Fine Print Says Game Store Owns Your Soul Screenshot-sm 262

mr_sifter writes "UK games retailer GameStation revealed that it legally owns the souls of thousands of customers, thanks to a clause it secretly added to the online terms and conditions for its website. The 'Immortal Soul Clause' was added as part of an attempt to highlight how few customers read the terms and conditions of an online sale. GameStation claims that 88 percent of customers did not read the clause, which gives legal ownership of the customer's soul over to the UK-based games retailer. The remaining 12 percent of customers however did notice the clause and clicked the relevant opt-out box, netting themselves a £5 GBP gift voucher in the process."

New Europe-Wide Radio Telescope To Look For ET 49

astroengine writes "A new radio telescope is under construction, consisting of 44 stations (each consisting of several antennae) spread across Europe. The pan-European Low Frequency Array is half built and already returning unprecedented observations of cosmic radio sources. The best thing is, when it's complete, SETI will be able to use the array to seek out transmitting extraterrestrial civilizations in these untapped low radio frequencies."

Graph-View of Collaborative Development At GitHub 14

VindictivePantz writes "In an interesting graphical view on collaborative development, FlowingData writes: 'GitHub is a large community where coders can collaborate on software development projects. People check code in and out, make edits, etc. Franck Cuny maps this community (with Gephi), based on information in thousands of user profiles.'"
Input Devices

New I/O Standard Bids To Replace Mini PCI Express 31

DeviceGuru writes "LinuxDevices reports that a group of companies today unveiled — and demonstrated products based on — a tiny new PCI Express expansion standard. Although it's somewhat larger than the PCI Express Mini Card, the tiny new 43mm x 65mm FeaturePak card's high density 230-pin edgecard connector provides twice the number of PCI Express and USB 2.0 channels to the host computer, plus 100 lines dedicated to general purpose I/O, of which 34 signal pairs are implemented with enhanced isolation for use in applications such as gigabit Ethernet or high-precision analog I/O. While FeaturePaks will certainly be used in all sorts of embedded devices (medical instruments, test equipment, etc.), the tiny cards could also be used for developing configurable consumer devices, for example to add an embedded firewall/router or security processor to laptop or notebook computers, or for modular functionality in TV set-top-boxes and Internet edge devices." The president of Diamond Systems, which invented the new card, said "Following the FeaturePak initiative's initial launch, we intend to turn the FeaturePak specification, trademark, and logo over to a suitable standards organization so it can become an industry-wide, open-architecture, embedded standard" (but to use the logo you have to join the organization).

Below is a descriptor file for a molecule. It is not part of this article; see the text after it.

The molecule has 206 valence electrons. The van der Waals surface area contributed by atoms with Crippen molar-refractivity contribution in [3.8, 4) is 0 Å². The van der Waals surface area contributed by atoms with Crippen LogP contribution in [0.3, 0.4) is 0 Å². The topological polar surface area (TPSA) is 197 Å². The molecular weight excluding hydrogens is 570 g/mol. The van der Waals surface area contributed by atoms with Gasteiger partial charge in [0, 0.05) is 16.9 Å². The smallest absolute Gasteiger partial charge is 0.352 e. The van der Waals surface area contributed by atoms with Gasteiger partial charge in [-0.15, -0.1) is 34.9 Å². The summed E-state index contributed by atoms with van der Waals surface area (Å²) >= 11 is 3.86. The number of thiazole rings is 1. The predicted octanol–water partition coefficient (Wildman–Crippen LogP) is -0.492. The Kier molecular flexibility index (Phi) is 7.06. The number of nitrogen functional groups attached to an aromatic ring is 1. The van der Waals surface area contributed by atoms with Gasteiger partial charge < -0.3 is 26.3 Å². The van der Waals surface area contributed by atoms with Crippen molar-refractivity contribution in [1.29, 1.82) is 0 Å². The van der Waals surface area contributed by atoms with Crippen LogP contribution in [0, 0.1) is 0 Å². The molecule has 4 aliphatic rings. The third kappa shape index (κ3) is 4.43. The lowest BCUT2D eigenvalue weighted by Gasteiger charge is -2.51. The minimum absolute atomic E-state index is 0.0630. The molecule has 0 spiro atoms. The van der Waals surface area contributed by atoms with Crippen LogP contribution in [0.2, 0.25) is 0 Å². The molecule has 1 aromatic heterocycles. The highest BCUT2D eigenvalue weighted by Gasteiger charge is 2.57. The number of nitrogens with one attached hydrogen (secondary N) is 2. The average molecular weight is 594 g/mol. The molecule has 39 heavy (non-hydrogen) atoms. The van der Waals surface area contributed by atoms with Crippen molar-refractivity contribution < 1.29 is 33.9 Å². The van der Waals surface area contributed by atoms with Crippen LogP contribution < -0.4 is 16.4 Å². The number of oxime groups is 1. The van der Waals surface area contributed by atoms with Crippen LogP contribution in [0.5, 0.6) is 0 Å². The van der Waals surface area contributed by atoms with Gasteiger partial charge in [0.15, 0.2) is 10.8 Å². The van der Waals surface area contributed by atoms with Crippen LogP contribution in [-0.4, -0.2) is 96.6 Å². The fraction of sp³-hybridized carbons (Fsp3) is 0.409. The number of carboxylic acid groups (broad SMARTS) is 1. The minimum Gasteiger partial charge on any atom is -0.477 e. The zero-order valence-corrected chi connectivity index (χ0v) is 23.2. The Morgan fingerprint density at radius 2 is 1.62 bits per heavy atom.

TI-Nspire Hack Enables User Programming 88

An anonymous reader writes "Texas Instruments' most recent, ARM-based series of graphing calculators, the TI-Nspire line, has long resisted users' efforts to run their own software. (Unlike other TI calculator models, which can be programmed either in BASIC, C, or assembly language, the Nspire only supports an extremely limited form of BASIC.) A bug in the Nspire's OS was recently discovered, however, which can be exploited to execute arbitrary machine code. Now the first version of a tool called Ndless has been released, enabling users, for the first time, to write and run their own C and assembly programs on the device. This opens up exciting new possibilities for these devices, which are extremely powerful compared to TI's other calculator offerings, but (thanks to the built-in software's limitations) have hitherto been largely ignored by the calculator programming community."